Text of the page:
These would be a result of a round of refits that occurred just prior to the Excelsior II build

    USS Livingston NCC-34099
    USS Intrepid NCC-38907
    USS Crockett NCC-38955
    USS Malinche NCC-38997

    And these maybe at the same time and after the Excelsior II builds.

    USS Gorkon NCC-40521
    USS Frederickson NCC-42111
    USS Cairo NCC-42136
    USS Charleston NCC-42285
    USS Hood NCC-42296
    USS Lakota NCC-42768 [[Though we know this underwent a substantial refit much later on ... so perhaps gained this registry then from a reserved range which may then push many of these much later]]
    USS Grissom NCC-42857
    USS Al-Batani NCC-42995
    USS Valley Forge NCC-43305
    USS Archer NCC-44278
    USS Crazy Horse NCC-50446

    The Melbourne has its own issues so best not to use it as a point of evidence...

    So, as to the clustering, perhaps particular yards are allocated particular ranges, and would specialise in refitting particular classes?

    So mostly as a possible answer to "Why were they making new builds of these old hulls so late?" (not just the Excelsior, but Miranda and Oberth also).

  • 25 Sep 2022

    Now what were the fighters seen at the end of ‘INTO DARKNESS?
    Some of the sky craft looked Trace/Kazon

  • 24 Sep 2022

    Indeed!

EAS Timeline @ Facebook
  • 24 Sep 2022
    Starship Database Update: Picard Season 2: Major update of the Starship Database, as I have added the missing vessels from Picard season 2 on the pages Starfleet Ship Classes A-K, Starfleet Ship Classes L-Z, Other Starfleet Ship Classes, Federation Shuttlecraft, Earth Ship Classes and Borg Ship Classes. Listing of all canon Starfleet ship designs, classes A-K
  • 22 Sep 2022
    Review of LOW: "Reflections": Read my review of LOW: "Reflections". I think the series just delivered one of its best episodes so far. Star Trek: Lower Decks season 3 episode guide and reviews
  • 20 Sep 2022
    Retro Reviews of VOY: "Thirty Days" and "Counterpoint": Continuing the Voyager season 5 retro reviews with "Thirty Days" and "Counterpoint". Star Trek Voyager (VOY) season 5 episode guide and reviews
  • 16 Sep 2022
    New Page: Confederation Timeline Ships: I will gradually add all ships from recently completed seasons to the database, starting with the Confederation Timeline Ships from Picard season 2. Listing of ships from the Confederation timeline in PIC season 2
  • 15 Sep 2022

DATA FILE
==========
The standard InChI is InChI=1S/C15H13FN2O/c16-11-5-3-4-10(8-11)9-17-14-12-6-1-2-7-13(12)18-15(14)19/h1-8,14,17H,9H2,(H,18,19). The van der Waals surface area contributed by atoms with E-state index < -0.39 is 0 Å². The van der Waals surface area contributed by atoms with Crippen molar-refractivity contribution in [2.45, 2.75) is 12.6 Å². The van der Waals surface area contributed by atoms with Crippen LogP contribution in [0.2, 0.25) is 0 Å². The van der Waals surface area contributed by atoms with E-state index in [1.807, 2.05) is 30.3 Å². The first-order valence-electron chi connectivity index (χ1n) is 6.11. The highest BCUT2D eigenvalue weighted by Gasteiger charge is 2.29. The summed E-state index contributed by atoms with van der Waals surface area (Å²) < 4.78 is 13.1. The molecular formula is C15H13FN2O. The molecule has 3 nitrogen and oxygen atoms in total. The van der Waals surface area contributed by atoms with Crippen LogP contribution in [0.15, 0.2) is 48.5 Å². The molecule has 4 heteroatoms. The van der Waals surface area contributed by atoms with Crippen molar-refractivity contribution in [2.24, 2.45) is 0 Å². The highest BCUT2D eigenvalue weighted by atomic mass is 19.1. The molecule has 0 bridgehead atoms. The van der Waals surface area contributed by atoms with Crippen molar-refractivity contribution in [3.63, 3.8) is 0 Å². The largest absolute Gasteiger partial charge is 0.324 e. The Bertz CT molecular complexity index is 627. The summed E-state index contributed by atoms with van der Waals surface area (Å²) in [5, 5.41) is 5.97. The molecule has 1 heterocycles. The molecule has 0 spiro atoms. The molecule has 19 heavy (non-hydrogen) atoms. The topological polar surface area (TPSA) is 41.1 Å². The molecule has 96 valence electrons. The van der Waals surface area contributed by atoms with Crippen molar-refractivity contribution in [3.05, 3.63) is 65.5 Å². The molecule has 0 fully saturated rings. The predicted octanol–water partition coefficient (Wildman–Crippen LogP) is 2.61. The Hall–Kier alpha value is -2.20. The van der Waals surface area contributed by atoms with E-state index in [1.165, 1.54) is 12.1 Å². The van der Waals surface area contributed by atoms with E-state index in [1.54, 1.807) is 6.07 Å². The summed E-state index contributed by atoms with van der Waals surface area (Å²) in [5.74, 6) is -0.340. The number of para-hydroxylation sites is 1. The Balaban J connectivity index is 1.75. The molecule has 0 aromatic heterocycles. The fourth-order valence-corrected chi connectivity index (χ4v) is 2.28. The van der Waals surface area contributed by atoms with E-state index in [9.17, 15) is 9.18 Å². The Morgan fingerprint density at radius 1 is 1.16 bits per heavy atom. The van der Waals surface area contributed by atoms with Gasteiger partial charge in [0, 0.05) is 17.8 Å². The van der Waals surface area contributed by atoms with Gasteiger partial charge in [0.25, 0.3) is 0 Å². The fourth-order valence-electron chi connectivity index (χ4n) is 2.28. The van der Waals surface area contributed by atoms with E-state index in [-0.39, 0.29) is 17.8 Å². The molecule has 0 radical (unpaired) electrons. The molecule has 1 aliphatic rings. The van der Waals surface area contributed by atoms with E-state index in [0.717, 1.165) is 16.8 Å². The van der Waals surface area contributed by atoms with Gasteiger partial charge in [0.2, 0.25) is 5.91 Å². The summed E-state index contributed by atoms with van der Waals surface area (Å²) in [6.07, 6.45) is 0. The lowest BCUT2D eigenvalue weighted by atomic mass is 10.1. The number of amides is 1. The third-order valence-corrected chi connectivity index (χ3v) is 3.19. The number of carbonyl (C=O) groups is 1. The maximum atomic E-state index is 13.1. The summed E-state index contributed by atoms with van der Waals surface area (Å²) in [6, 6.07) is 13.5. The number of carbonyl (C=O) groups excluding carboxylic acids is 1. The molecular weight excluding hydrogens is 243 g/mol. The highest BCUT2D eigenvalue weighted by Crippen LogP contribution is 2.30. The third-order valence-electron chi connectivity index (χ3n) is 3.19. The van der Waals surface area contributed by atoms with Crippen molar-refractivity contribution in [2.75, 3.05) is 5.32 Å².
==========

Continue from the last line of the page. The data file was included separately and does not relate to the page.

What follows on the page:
Another mainstream article on the controversy what real Star Trek should be like. Unfortunately the author provides the answer of how she thinks about the debate as soon as in the headline: "Deep Space Whine". In other words, it's only a show, get a life. Well, the article acknowledges that "Star Trek's identity has never been more hotly debated". In light of this proposition, it is surprising that the author then discusses how the Star Trek sequels of the 1990's and 2000's were allegedly just as controversial as the latest ones, until everyone loved them. I know well that it is just too tempting to equate everything that seems to be a mere "fan thing" that the vast majority of people wouldn't care for (such as with the usually cited tabloid newspaper clipping on the alleged outrage about the TNG cast). In this and many other articles of its kind, fans who are worried about aspects of their franchise are given an air of being hysterical, rather than critical when it comes to changes that, of course, they will all love eventually. The author fails to recognize that there is a qualitative as well as a quantitative difference between the criticisms of TNG or DS9 on one hand, and DIS or PIC on the other hand. "The technology was much more advanced than some viewers thought it had any right to be" is the kind of handwaving of errors and of vilification of critics as gatekeepers that I am tired of, coming from people who just don't care although they ought to if they pretend to like the franchise. This is followed by the usual reminder that Discovery was met with racist criticism, and although the author mentions it only comes from the "worst of its fans", it is framed like all critics of the show share the same mindset. Next, there is a complete paragraph on The Orville. I know some of my readers will disagree, but for me The Orville is a totally separate entity than Trek, and while I like several aspects of MacFarlane's show better than modern Trek, it will never take its place. It is just another science fiction show in a very big global market. The article then goes on and calls Strange New Worlds a show that is "just doing Star Trek", pitting it against Discovery and Picard that still don't convince the fanbase. I agree Strange New Worlds is clearly more popular than the two other live-action shows. But citing critics, rather than fans, isn't exactly the right way to prove that the conflict about what Star Trek is or should be could be settled with SNW as a model. Curiously, the author feels uncomfortable about Picard and Discovery getting such a bad rap, considering the IDIC principle, and about SNW being praised so much. She harks back to DS9 that was both darker and more political than any modern series, and to "Star Trek IV" that was more relevant with regard to present-day topics. It is interesting that, after all the perpetuated misconceptions and framing, the article closes with a statement that I can agree on: SNW isn't exactly the show that leads the franchise to a new future with bold visions. In the author's opinion, it is just a building block. In my view, it is just a TOS revival/remake with modern design, technology and characters. There’s a culture war over what’s “the real Star Trek.” It’s highly illogical.